Bradford City goalkeeper put off by Zeppelin in tour match 100 years ago

Bradford City goalkeeper put off by Zeppelin

The City and Frankfurter Fussball Verein teams line up ahead of their match during the Bantams’ 1914 tour

A crowd of 4,000 turned up to watch City’s tour match in Frankfurt

First published in Sport Bradford Telegraph and Argus: Photograph of the Author by , Bradford City Reporter

This weekend marks the centenary of a little-known episode of Bradford City history.

One hundred years ago, the Bantams travelled to Frankfurt as part of a ten-game European tour.

It was one of the last football matches played between England and Germany before the Great War. Three months later and the world was plunged into a battle that would continue until 1918.

A crowd of 4,000 were at the Roseggerstrasse ground to see City take on hosts Frankfurter Fussball Verein – who later became Eintracht Frankfurt two years after the war.

Local paper ‘Frankfurter Zeitung’ said that German football was much improved since Spurs had handed out a 6-0 thrashing on the same ground three years earlier.

City were thought of highly for their FA Cup win in 1911 but, like many English teams heading to the continent at the end of the season, they regarded the trip as more of a holiday.

The scoreline reflected that as the home amateurs – who were managed by an Englishman – won 3-1 on a hot day and a pitch, described in Bradford reports, as being as hard as stone.

Rudi Schlueter netted a hat-trick for Frankfurt but unfortunately the identity of the Bradford scorer of their first-half equaliser remains a mystery.

It appears that the game was hastily added to City’s tour and they were miffed at losing – snubbing the spread laid on by the hosts after the game.

But keeper Jock Ewart had an original excuse. He had been plane-spotting, or rather Zeppelin-spotting after a huge airship soared overhead from a nearby aerodrome.

According to David Pendleton’s club history, the team spent more time watching the “monster” in the air than the ball on the ground.

For Frankfurt, it was a major scalp for a club that had only formed from a merger of two teams weeks before Tottenham’s visit. Games against British professional sides were big news for a nation still growing into the sport.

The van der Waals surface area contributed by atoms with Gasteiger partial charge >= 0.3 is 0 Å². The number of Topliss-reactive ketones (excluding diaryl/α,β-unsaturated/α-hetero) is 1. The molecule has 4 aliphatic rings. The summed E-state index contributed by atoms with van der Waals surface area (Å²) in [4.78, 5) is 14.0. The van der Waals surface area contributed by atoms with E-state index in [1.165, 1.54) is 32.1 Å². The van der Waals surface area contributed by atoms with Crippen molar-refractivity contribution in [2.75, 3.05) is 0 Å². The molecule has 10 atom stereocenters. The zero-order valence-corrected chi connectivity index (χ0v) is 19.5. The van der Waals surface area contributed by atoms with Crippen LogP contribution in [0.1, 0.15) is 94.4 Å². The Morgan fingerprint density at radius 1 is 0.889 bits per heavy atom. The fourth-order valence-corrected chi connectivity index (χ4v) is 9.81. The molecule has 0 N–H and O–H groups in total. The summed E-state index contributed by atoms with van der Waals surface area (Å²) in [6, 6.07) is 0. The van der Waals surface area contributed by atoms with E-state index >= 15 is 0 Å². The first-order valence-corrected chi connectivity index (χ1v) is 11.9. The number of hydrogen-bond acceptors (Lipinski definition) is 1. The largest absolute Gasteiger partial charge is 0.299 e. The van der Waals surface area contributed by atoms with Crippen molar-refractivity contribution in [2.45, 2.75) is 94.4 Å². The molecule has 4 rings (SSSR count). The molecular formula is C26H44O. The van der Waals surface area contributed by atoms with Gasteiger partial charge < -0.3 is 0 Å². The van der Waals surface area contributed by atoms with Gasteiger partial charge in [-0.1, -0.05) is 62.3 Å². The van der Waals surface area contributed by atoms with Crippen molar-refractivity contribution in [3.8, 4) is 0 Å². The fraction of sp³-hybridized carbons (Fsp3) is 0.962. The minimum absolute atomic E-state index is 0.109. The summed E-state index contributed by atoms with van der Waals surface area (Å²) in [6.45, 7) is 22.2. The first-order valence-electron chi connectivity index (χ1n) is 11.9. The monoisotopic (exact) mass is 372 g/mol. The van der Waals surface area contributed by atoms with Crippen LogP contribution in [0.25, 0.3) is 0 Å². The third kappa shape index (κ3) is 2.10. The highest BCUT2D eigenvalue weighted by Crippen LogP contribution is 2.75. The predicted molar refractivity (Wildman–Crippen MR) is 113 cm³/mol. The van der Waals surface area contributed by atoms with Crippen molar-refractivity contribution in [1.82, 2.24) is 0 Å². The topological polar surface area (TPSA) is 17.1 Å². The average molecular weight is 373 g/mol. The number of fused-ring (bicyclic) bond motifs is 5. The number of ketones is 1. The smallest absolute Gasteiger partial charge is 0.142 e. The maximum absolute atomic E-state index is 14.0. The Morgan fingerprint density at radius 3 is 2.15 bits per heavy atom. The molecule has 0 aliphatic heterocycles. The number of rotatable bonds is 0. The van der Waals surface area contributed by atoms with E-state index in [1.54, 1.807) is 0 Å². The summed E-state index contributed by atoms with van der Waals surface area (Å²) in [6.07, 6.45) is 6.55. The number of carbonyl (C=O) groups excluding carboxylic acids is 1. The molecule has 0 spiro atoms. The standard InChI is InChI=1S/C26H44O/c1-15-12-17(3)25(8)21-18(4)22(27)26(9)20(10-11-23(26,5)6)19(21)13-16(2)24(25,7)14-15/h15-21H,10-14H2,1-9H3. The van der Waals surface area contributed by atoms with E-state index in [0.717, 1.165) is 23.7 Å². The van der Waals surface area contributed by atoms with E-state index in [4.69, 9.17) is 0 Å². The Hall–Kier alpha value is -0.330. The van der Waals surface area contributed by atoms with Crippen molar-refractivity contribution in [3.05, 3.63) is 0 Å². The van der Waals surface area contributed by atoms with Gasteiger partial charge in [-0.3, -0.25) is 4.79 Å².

“FFV were a bit annoyed that the Bradford team did not attend the after-match banquet,” said Frankfurt club museum curator Ulrich Matheja.

“From a German point of view, it was a kind of giant-killing. Bradford were expected to be the superior team and they felt so too.

“But if you don’t give 100 per cent against an ambitious team you may be on the wrong path very soon.

“I think the result was a mixture of Bradford underestimating their Frankfurt counterparts and the FFV team rising to the occasion.”

City did not make the same mistake twice. It was to be the only defeat of the tour as they won the rest of their matches in southern Germany and Switzerland.

Frankfurt’s great rivals Stuttgart were next up and eager to match their achievement but a brilliant goal from Dickie Bond secured a 1-0 win for the away team.

Watched by Duke Ulrich von Wurtemburg, brother of Germany’s Crown Prince, the City players were put through the ringer by their aggressive opponents.

As his team nursed their bruises in the dressing room, Ewart remarked: “If it ever came to a war between Great Britain and Germany and the Germans fight like they play football, we are in for a rough time.”

They were soon to find out.

A year on from the Frankfurt match, the star of the game Schlueter was reported missing in action in Silesia in northern Austria. Bond was later captured – and recognised – by the Germans, who made a big show of parading him on the front line.

Schlueter was one of four players from that day who lost their lives in combat – including City’s Bob Torrance, who was killed in Belgium in April 1918.

Alois Braun was injured on the western front in the first month of the war and died shortly after. Dr Friedrich Claus, another of the Frankfurt team, suffered fatal injuries in Mesopotamia in 1915.

A total of nine current and former City players were killed during the conflict.

The ground where the historic game had taken place was neglected and converted into a field to grow potatoes and vegetables.

Memories of City’s visit will be featured in a centenary exhibition planned for the Eintracht Frankfurt museum to commemorate the club’s history during World War One. The two clubs are keen to build up strong links.

John Dewhirst, whose new book ‘A history of Bradford City AFC in objects’ is due out around September, has provided much of the material for Eintracht. He wants to arrange for the Germans to visit West Yorkshire later in the year.

Matheja said: “I hope that we can tighten the Frankfurt/Bradford relationship.

“Until recently, I thought that 100 years after the outbreak of the First World War we were light years away from a new conflict. But then you hear the news from Ukraine with nationalists on both sides. Where will it end?

“We could and should demonstrate that remembering the past is necessary for a peaceful future.”

Frankfurt: Gmelin, Pfeiffer, Claus, Schneider, Becker, Jockel, Braun, Koellisch, Martin, Schlueter, Burkhardt.

City: Ewart, Boocock, Chaplin, Brown, Torrance, McIlvenny, Bond, Fox, Miller, McDonald, Logan.

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